Union Requests Changes to Ewe Hogg Scheme

NFU Scotland has formally requested that the Scottish Government consider urgently required changes to the Scottish Upland Sheep Support Scheme (SUSSS).  This follows a similar request from NFU Scotland in September 2016.

The scheme, worth around £6 million, is designed to assist active hill farmers and crofters through a payment coupled to the number of ewe hoggs they keep as breeding replacements for their flocks.

Now into its third year, the Scheme continues to cause difficulties for those most reliant on these payments as a major part of their direct support payments.

NFU Scotland believe that the changes proposed will make SUSSS more effective in meeting its policy goals without compromising important requirements such as eligibility, inspection and validation.  More importantly, these changes would be budget neutral, but would make the Scheme more effective.

The first amendment proposed by NFUS is to alter the SUSSS application period, currently 1 September to 16 October, to the increased period of 1 September to 30 November with the start of a new retention period from 1 December to 31 March.

To improve the effectiveness of ewe hogg payments being targeted at those most reliant on these payments, NFU Scotland also proposes that the number of eligible ewe hoggs that can be claimed on should be no more than a fixed proportion (20 or 25 per cent) of the ewes and gimmers of the regular breeding flock of the claimant.  

These recommended changes have been unanimously agreed by NFU Scotland’s Board of Directors, LFA Committee, Crofting and H&I Committee, Argyll and the Islands Regional Board, and Highland Regional Board – the groups within NFU Scotland with a real interest in making sure the ewe hogg scheme works well.   

NFU Scotland’s President Andrew McCornick said: “As a Union, we are resolutely focused on making effective changes to SUSSS so that this essential support is targeted correctly.

“We are not seeking to amend the budget or payment rate components of the Scheme, but we are seeking to make it more closely aligned to the interests of those businesses it is clearly intended to support.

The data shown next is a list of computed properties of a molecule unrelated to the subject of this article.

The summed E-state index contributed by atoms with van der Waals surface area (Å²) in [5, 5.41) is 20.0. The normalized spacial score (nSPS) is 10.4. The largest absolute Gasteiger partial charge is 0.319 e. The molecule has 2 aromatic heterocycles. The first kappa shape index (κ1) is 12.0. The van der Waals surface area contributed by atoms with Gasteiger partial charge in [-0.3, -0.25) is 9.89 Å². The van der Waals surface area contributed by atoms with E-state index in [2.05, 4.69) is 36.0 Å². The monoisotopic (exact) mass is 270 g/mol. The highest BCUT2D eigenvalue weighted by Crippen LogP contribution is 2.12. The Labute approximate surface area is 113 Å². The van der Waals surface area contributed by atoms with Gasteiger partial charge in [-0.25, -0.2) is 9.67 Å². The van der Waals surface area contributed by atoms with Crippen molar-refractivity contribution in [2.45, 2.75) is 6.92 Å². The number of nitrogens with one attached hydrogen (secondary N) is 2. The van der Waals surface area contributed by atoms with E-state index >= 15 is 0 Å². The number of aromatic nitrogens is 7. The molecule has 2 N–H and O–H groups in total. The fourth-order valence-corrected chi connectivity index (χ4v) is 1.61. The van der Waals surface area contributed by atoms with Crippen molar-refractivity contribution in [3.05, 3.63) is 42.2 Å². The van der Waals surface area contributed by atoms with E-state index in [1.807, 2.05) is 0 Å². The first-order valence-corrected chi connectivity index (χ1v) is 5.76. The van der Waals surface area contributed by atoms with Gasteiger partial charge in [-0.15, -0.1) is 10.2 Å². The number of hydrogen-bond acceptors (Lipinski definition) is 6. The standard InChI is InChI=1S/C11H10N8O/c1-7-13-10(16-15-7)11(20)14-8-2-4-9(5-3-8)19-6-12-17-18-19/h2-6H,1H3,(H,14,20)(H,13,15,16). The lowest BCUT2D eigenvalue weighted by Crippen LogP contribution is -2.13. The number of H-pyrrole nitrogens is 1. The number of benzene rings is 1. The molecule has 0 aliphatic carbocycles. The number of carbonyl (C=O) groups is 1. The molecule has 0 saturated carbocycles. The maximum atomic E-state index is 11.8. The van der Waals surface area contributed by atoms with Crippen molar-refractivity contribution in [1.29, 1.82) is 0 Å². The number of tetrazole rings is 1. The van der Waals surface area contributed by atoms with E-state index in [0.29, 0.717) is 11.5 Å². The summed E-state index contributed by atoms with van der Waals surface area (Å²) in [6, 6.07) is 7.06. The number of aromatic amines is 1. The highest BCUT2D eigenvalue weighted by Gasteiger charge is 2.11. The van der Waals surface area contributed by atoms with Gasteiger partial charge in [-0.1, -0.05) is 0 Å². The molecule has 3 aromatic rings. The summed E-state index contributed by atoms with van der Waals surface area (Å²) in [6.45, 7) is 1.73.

“The application period is evidently too short for many hill farmers and crofters.  Some not able to access hill ground until after the close of the application period (16 October) due to the terms of their lease that prevent them from gathering eligible animals until after 20 October (the end of the stag stalking season).  And many simply cannot fully gather all their eligible animals in such a narrow time frame.”

“I believe that these changes to application and retention periods would not compromise the required inspection regime, but would give those applicants dependent on the Scheme the best opportunity to access this support specifically targeted at them.

“To improve the effectiveness of ewe hogg payments being targeted at those most reliant on these payments, NFU Scotland is also adamant that an effective control is required to help prevent those with an excess of ewe hoggs over and above the numbers required to maintain their breeding flock from taking advantage – which is one of the stated intentions of this coupled support scheme.”


Contact Douglas Ross on 07823 556253

Author: Douglas Ross

Date Published:

News Article No.: 107/17

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